Making the leap from employee to entrepreneur? Here are three of the vital perspective shifts no one ever told you about.
Have you ever thought about starting a business? Going out on your own? Starting a side venture?
Maybe you already have, but you’re struggling to make the shift from employee to entrepreneur. It’s all turning out to be a lot harder than it seemed when you first made the leap.
As unpopular as it may sound, most businesses fail within their first five years because people enter the entrepreneurial world with an employee mindset. That’s why, today, we’re talking about the stuff people won’t tell you before you decide to become a business owner — so you can become one of the few who succeeds well past your first five years.
From Employee To Entrepreneur In 3 Mindset Shifts
1. Emotion → Facts
One of the first things people don’t realize is how expensive it is to be a business owner. From taxes and regulations to utilities and benefits, it’s easy to start seeing your business as an endless trickle of outgoing expenses. (A speaking business, however, has minimal overhead coupled with very high earning potential. More about that here.) To a certain degree, you have to start making decisions based on data and numbers — not just emotion. When you’re the one who has to hold the bottom line, your business data becomes a lot more real.
Every business is different, but the one thing we all know we need is to be profitable. If you’re not profitable, you’re jeopardizing your business, as well as all the people you employ and serve.
That means that a financially responsible entrepreneur must have a firm understanding of their financial model, revenue streams, lead generation, wages, expenses, investments, projections and growth opportunities. That’s what it takes to create a sustainable business. While you don’t want to throw emotion out the window — I do believe intuitive leadership makes for a better business — you do need to develop that mental muscle that’s constantly fixated on the bottom line. Because without it, your employees won’t have a business to work for.
2. Daily Responsibility → Complete Responsibility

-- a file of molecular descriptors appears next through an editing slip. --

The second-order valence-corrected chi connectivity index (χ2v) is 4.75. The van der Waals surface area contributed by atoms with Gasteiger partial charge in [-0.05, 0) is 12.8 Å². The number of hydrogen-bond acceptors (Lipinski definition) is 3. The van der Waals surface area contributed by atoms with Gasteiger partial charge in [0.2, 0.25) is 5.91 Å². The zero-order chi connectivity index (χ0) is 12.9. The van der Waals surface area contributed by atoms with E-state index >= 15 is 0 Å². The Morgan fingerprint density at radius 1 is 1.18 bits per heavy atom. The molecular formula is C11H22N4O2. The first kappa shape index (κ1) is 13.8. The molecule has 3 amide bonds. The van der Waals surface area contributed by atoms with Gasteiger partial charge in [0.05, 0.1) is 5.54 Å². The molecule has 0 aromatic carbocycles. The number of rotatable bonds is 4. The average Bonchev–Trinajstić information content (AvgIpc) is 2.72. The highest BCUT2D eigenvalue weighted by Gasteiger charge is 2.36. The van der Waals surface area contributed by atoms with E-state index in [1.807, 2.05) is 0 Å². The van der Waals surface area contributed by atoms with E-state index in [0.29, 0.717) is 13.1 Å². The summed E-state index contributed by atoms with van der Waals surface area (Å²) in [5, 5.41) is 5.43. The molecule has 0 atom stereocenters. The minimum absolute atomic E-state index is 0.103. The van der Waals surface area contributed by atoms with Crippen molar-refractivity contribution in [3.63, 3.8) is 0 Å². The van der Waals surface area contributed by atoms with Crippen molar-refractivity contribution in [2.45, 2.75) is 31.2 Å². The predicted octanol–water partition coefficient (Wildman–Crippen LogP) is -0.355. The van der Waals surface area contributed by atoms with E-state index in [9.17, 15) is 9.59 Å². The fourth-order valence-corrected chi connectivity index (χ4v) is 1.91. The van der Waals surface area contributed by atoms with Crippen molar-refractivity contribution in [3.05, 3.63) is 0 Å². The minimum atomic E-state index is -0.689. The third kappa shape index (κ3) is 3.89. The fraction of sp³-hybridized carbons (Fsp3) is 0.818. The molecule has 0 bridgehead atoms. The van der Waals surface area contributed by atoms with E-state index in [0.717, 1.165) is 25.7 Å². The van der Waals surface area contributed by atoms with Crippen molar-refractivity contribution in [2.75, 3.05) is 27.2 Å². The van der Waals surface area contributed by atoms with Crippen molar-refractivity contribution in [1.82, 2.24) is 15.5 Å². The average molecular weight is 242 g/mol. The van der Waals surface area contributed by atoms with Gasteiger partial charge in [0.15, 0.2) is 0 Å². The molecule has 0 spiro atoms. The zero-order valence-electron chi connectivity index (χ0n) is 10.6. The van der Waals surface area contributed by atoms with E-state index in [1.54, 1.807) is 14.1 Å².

In addition to thinking differently about the business as a whole, you’re responsibility shifts drastically. Instead of being responsible for daily tasks and getting your work done on a regular basis, as an entrepreneur, you’re now responsible for everything.
That includes learning how to set up your business, whether it’s an S corp., or you’re a sole proprietor. You’ll likely have to learn how to work with vendors, independent contractors and W-2 employees — plus all the regulations and paperwork that comes with that. You’ll also need to keep up with all the changing business laws and regulations, as well as tax policies, to understand how they’ll affect what you do.
Once you begin to grow, you’ll need to work with the specialists you hire: bookkeeper, accountant, financial planner, paralegal or lawyer, financial officer, etc.
Suddenly, you’ll realize you’re responsible for many, many people, in addition to a business that seems to have a life of its own. The pressure can be extremely daunting if you’re not prepared for the way your life can change when moving from employee to entrepreneur.
I used coaches, mentors, masterminds, and more to learn how to navigate these changes and challenges, and I never cut any corners. I always suggest other business owners do the same thing. It was costly, but it was one of the investments I was willing to make. And it paid off. Today my profession is my passion, and my passion is my profession. And I wouldn’t have it any other way.
3. Morale → Culture
As an employee, you’re focused on the company’s morale. And that makes sense. The morale greatly affects you and can play a large part in determining how much or how little you enjoy your work day.
When you’re the boss, however, you’re responsible for the entire company culture. It goes from being a one-way street (i.e. how does this job affect me?) to a two way street (i.e. how am I contributing to the company culture, and how are my employees responding?). As the leader, you’re responsible for understanding the relationship between your employees and your business.
Personally, I have always found that it’s better for everyone, and more productive for the business, when leadership makes an effort to bridge the gap in the “us vs. them” conversation. For me, that often looks like education and mindset work with my employees. It’s important for them to understand that, when they support the business, the business is better able to support them. It’s about creating that buy-in, so we’re all on the same team.
For example, make sure you do regular employee reviews, so when the question of a raise comes up, you can have a facts-based conversation without creating resentment or jealousy.
Let employees know that their work directly affects the revenue of the business. Explain that investing back into the business is necessary for the kind of growth that leads to more money in everyone’s pockets. Aim for buy-in rather than division. Have those tough conversations, so you’re not caught off guard by emotion but rather prepared with facts.